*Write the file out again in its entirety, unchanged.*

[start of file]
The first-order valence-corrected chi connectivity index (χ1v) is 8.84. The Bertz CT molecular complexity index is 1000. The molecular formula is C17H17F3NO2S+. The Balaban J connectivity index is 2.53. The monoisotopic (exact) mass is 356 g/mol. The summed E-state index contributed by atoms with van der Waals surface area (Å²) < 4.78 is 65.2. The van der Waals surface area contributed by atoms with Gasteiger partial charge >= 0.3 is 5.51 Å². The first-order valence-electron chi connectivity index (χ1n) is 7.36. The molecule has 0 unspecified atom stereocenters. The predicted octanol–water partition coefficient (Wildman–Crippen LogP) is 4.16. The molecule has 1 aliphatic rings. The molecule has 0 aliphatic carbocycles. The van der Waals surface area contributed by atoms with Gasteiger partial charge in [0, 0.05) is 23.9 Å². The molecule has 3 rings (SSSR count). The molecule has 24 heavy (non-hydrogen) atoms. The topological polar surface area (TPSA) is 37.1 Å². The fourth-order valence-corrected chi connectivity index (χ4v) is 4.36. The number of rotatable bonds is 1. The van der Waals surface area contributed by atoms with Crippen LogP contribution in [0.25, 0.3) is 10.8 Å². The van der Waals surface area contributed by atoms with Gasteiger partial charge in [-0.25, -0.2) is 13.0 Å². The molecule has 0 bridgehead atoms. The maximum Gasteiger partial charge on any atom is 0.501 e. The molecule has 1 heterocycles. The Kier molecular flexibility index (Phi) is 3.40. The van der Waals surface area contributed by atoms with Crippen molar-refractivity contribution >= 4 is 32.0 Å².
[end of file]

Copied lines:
The first-order valence-corrected chi connectivity index (χ1v) is 8.84. The Bertz CT molecular complexity index is 1000. The molecular formula is C17H17F3NO2S+. The Balaban J connectivity index is 2.53. The monoisotopic (exact) mass is 356 g/mol. The summed E-state index contributed by atoms with van der Waals surface area (Å²) < 4.78 is 65.2. The van der Waals surface area contributed by atoms with Gasteiger partial charge >= 0.3 is 5.51 Å². The first-order valence-electron chi connectivity index (χ1n) is 7.36. The molecule has 0 unspecified atom stereocenters. The predicted octanol–water partition coefficient (Wildman–Crippen LogP) is 4.16. The molecule has 1 aliphatic rings. The molecule has 0 aliphatic carbocycles. The van der Waals surface area contributed by atoms with Gasteiger partial charge in [0, 0.05) is 23.9 Å². The molecule has 3 rings (SSSR count). The molecule has 24 heavy (non-hydrogen) atoms. The topological polar surface area (TPSA) is 37.1 Å². The fourth-order valence-corrected chi connectivity index (χ4v) is 4.36. The number of rotatable bonds is 1. The van der Waals surface area contributed by atoms with Crippen LogP contribution in [0.25, 0.3) is 10.8 Å². The van der Waals surface area contributed by atoms with Gasteiger partial charge in [-0.25, -0.2) is 13.0 Å². The molecule has 0 bridgehead atoms. The maximum Gasteiger partial charge on any atom is 0.501 e. The molecule has 1 heterocycles. The Kier molecular flexibility index (Phi) is 3.40. The van der Waals surface area contributed by atoms with Crippen molar-refractivity contribution >= 4 is 32.0 Å².